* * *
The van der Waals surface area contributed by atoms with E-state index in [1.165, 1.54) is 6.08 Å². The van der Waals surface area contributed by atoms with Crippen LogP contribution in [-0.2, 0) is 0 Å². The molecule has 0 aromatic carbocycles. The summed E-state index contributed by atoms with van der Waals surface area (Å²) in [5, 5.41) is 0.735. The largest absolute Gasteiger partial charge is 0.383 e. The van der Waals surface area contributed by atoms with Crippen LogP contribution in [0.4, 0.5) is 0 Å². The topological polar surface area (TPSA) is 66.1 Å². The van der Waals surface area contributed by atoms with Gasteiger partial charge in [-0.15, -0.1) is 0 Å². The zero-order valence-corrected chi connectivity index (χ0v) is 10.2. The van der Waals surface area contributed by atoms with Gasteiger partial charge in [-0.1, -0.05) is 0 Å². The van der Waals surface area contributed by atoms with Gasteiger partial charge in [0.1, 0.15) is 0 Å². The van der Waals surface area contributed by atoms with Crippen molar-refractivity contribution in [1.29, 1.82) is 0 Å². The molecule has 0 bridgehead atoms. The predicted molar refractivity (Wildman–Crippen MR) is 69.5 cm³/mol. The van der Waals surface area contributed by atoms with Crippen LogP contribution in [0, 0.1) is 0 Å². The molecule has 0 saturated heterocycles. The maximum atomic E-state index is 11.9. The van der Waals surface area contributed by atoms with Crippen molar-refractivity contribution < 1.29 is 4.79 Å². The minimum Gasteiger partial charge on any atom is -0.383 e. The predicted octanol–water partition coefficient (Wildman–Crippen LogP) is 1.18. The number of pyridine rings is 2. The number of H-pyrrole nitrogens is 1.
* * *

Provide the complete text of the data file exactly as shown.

The van der Waals surface area contributed by atoms with E-state index in [1.165, 1.54) is 6.08 Å². The van der Waals surface area contributed by atoms with Crippen LogP contribution in [-0.2, 0) is 0 Å². The molecule has 0 aromatic carbocycles. The summed E-state index contributed by atoms with van der Waals surface area (Å²) in [5, 5.41) is 0.735. The largest absolute Gasteiger partial charge is 0.383 e. The van der Waals surface area contributed by atoms with Crippen LogP contribution in [0.4, 0.5) is 0 Å². The topological polar surface area (TPSA) is 66.1 Å². The van der Waals surface area contributed by atoms with Gasteiger partial charge in [-0.15, -0.1) is 0 Å². The zero-order valence-corrected chi connectivity index (χ0v) is 10.2. The van der Waals surface area contributed by atoms with Gasteiger partial charge in [-0.1, -0.05) is 0 Å². The van der Waals surface area contributed by atoms with Gasteiger partial charge in [0.1, 0.15) is 0 Å². The van der Waals surface area contributed by atoms with Crippen molar-refractivity contribution in [1.29, 1.82) is 0 Å². The molecule has 0 bridgehead atoms. The predicted molar refractivity (Wildman–Crippen MR) is 69.5 cm³/mol. The van der Waals surface area contributed by atoms with Crippen LogP contribution in [0, 0.1) is 0 Å². The molecule has 0 saturated heterocycles. The maximum atomic E-state index is 11.9. The van der Waals surface area contributed by atoms with Crippen molar-refractivity contribution < 1.29 is 4.79 Å². The minimum Gasteiger partial charge on any atom is -0.383 e. The predicted octanol–water partition coefficient (Wildman–Crippen LogP) is 1.18. The number of pyridine rings is 2. The number of H-pyrrole nitrogens is 1.